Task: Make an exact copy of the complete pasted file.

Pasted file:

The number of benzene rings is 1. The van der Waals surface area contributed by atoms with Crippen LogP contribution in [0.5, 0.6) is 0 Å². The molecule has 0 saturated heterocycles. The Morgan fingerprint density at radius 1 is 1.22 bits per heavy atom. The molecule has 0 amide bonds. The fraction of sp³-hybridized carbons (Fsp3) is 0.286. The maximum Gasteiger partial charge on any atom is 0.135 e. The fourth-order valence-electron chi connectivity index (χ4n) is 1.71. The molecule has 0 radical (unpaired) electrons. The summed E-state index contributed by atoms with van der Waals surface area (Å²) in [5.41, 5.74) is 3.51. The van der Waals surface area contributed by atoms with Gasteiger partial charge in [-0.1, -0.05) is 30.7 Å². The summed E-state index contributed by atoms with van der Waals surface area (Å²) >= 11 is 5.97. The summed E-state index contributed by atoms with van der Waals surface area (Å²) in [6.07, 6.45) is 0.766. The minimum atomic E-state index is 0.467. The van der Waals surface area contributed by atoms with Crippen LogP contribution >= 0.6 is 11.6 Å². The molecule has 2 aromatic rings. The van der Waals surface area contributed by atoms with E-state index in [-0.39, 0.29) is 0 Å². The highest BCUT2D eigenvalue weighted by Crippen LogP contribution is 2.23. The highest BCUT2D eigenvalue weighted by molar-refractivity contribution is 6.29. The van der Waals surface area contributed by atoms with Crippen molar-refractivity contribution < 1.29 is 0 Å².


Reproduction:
The number of benzene rings is 1. The van der Waals surface area contributed by atoms with Crippen LogP contribution in [0.5, 0.6) is 0 Å². The molecule has 0 saturated heterocycles. The Morgan fingerprint density at radius 1 is 1.22 bits per heavy atom. The molecule has 0 amide bonds. The fraction of sp³-hybridized carbons (Fsp3) is 0.286. The maximum Gasteiger partial charge on any atom is 0.135 e. The fourth-order valence-electron chi connectivity index (χ4n) is 1.71. The molecule has 0 radical (unpaired) electrons. The summed E-state index contributed by atoms with van der Waals surface area (Å²) in [5.41, 5.74) is 3.51. The van der Waals surface area contributed by atoms with Gasteiger partial charge in [-0.1, -0.05) is 30.7 Å². The summed E-state index contributed by atoms with van der Waals surface area (Å²) >= 11 is 5.97. The summed E-state index contributed by atoms with van der Waals surface area (Å²) in [6.07, 6.45) is 0.766. The minimum atomic E-state index is 0.467. The van der Waals surface area contributed by atoms with Crippen LogP contribution >= 0.6 is 11.6 Å². The molecule has 2 aromatic rings. The van der Waals surface area contributed by atoms with E-state index in [-0.39, 0.29) is 0 Å². The highest BCUT2D eigenvalue weighted by Crippen LogP contribution is 2.23. The highest BCUT2D eigenvalue weighted by molar-refractivity contribution is 6.29. The van der Waals surface area contributed by atoms with Crippen molar-refractivity contribution < 1.29 is 0 Å².